The bears are so accustomed to human presence that they will cruise within feet of hikers, tents (with people in them) and navigate the crowded campsites with more ease than the rangers who manage the campgrounds! Already there have been over 120 bear incidents (bear box and car break-ins, etc)! There are new laws in Yosemite for climbers that long, potentially overnight climbs under 5.9 difficulty require people to climb with their bear canisters as bears have evidently been climbing up as high as 50 feet of technical rock to get to climbers' haul bags! 5.9?! A little inplausible, but I guess they have to draw the line somewhere.

A bear cruising by a climbing crag

But don’t let all these negative comments scare you for Yosemite. On the contrary, do some homework, come prepared and you’ll enjoy your visit even more! In fact, so many people come to Yosemite not doing their homework that you can easily find beautiful ways to enjoy the park with a little serenity.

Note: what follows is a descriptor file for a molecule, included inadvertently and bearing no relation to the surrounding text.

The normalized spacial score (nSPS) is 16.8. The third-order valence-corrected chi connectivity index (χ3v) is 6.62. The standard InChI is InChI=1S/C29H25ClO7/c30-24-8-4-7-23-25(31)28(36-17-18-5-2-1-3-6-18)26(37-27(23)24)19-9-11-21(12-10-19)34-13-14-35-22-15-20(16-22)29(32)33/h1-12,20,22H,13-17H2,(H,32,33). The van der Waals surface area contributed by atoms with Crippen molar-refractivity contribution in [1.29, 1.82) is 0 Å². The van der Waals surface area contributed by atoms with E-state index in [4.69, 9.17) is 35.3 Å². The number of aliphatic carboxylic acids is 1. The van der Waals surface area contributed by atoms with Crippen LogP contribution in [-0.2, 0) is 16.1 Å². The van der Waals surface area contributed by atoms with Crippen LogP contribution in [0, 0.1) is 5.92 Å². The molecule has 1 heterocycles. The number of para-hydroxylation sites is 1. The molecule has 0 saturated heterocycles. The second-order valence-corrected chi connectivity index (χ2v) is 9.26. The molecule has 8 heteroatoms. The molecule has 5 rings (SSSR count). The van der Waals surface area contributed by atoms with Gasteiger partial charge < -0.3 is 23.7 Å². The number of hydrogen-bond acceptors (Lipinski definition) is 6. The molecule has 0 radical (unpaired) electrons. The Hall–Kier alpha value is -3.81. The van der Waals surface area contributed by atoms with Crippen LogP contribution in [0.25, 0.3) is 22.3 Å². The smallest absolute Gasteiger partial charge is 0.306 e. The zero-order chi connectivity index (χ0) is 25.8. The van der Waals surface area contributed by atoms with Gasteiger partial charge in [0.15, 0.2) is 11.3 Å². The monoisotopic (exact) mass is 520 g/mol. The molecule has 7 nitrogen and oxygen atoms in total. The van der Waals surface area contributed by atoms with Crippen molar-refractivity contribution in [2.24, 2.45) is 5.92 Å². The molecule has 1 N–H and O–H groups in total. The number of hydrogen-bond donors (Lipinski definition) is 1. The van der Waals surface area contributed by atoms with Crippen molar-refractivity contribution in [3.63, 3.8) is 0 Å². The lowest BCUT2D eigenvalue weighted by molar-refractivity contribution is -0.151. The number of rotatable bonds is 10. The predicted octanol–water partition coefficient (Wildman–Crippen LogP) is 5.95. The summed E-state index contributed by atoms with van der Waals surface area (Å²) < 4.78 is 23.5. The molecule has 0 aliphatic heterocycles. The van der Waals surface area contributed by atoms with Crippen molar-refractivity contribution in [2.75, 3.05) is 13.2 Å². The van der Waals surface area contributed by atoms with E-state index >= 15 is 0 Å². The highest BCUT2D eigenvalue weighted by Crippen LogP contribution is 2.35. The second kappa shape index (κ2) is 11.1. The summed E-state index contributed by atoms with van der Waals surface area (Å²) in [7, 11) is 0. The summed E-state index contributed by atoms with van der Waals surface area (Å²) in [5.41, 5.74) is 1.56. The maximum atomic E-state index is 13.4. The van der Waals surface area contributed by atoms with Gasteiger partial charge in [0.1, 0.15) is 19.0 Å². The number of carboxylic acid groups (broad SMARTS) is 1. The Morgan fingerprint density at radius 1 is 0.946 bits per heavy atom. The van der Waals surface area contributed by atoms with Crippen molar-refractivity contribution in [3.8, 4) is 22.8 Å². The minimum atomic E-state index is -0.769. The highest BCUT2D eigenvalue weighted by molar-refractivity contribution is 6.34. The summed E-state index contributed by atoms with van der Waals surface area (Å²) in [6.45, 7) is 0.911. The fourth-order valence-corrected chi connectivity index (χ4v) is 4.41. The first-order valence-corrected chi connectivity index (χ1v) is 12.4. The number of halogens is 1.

After a few discussions with friends and other climbers, we figured out how to get a spot in Camp 4, the historic climber’s campground.  (Wikipedia has a great article on this intriguing corner of Yosemite Valley.) In Camp 4, we quickly made friends with two Swiss Germans that shared Campsite 16, Andy and Lieni (pronounced Lenny for us English-speaking folks that can’t say his real name).  

Andy and Lieni

Both were new to traditional climbing (basically necessary for climbing in Yosemite), but had solid climbing experience skills, great attitudes and adventurous spirits.  We climbing with them on a fabulous route (Central Pillar of Frenzy on Middle Cathedral Rock) and Lindsey quickly spotted Lieni’s prodigious butt.  Lieni is one callipygous boy (callipygous definition: having well-shaped buttocks). 

Andy giving the fist pump on the awesome pitch 2 of Central Pillar of Frenzy

At first, Lindsey kept it to herself, but after a few beers that evening, all discussion led to Leini’s well-formed rump.  From that point on, Lieni became known as (and became quite proud to be known as), THE Ass! Sadly, the two Swiss boys have headed off to continue their adventures in Utah, but we thoroughly enjoyed their company. (Sorry, ladies, no photos of THE Ass's arse.)

The Climbing Ratings